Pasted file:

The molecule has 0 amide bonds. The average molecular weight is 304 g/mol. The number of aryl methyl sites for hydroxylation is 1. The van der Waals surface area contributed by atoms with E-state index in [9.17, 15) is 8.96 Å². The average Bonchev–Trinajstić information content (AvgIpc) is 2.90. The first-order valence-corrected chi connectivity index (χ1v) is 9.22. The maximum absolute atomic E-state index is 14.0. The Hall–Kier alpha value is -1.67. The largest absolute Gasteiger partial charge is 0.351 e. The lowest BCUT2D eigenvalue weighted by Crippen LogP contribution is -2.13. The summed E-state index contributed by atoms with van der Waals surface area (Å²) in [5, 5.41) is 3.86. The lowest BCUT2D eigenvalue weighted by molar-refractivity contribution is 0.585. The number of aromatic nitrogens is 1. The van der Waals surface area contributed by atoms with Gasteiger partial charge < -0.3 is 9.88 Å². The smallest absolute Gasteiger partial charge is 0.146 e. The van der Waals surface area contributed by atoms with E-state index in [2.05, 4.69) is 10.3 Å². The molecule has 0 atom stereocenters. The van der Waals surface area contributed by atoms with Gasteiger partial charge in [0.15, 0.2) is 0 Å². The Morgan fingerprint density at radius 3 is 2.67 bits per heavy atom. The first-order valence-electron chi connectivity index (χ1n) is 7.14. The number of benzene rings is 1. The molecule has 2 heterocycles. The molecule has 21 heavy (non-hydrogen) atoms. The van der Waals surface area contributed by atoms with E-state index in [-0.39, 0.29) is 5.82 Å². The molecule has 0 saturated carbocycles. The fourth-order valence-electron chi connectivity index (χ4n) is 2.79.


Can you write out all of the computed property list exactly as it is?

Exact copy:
The molecule has 0 amide bonds. The average molecular weight is 304 g/mol. The number of aryl methyl sites for hydroxylation is 1. The van der Waals surface area contributed by atoms with E-state index in [9.17, 15) is 8.96 Å². The average Bonchev–Trinajstić information content (AvgIpc) is 2.90. The first-order valence-corrected chi connectivity index (χ1v) is 9.22. The maximum absolute atomic E-state index is 14.0. The Hall–Kier alpha value is -1.67. The largest absolute Gasteiger partial charge is 0.351 e. The lowest BCUT2D eigenvalue weighted by Crippen LogP contribution is -2.13. The summed E-state index contributed by atoms with van der Waals surface area (Å²) in [5, 5.41) is 3.86. The lowest BCUT2D eigenvalue weighted by molar-refractivity contribution is 0.585. The number of aromatic nitrogens is 1. The van der Waals surface area contributed by atoms with Gasteiger partial charge < -0.3 is 9.88 Å². The smallest absolute Gasteiger partial charge is 0.146 e. The van der Waals surface area contributed by atoms with E-state index in [2.05, 4.69) is 10.3 Å². The molecule has 0 atom stereocenters. The van der Waals surface area contributed by atoms with Gasteiger partial charge in [0.15, 0.2) is 0 Å². The Morgan fingerprint density at radius 3 is 2.67 bits per heavy atom. The first-order valence-electron chi connectivity index (χ1n) is 7.14. The number of benzene rings is 1. The molecule has 2 heterocycles. The molecule has 21 heavy (non-hydrogen) atoms. The van der Waals surface area contributed by atoms with E-state index in [-0.39, 0.29) is 5.82 Å². The molecule has 0 saturated carbocycles. The fourth-order valence-electron chi connectivity index (χ4n) is 2.79.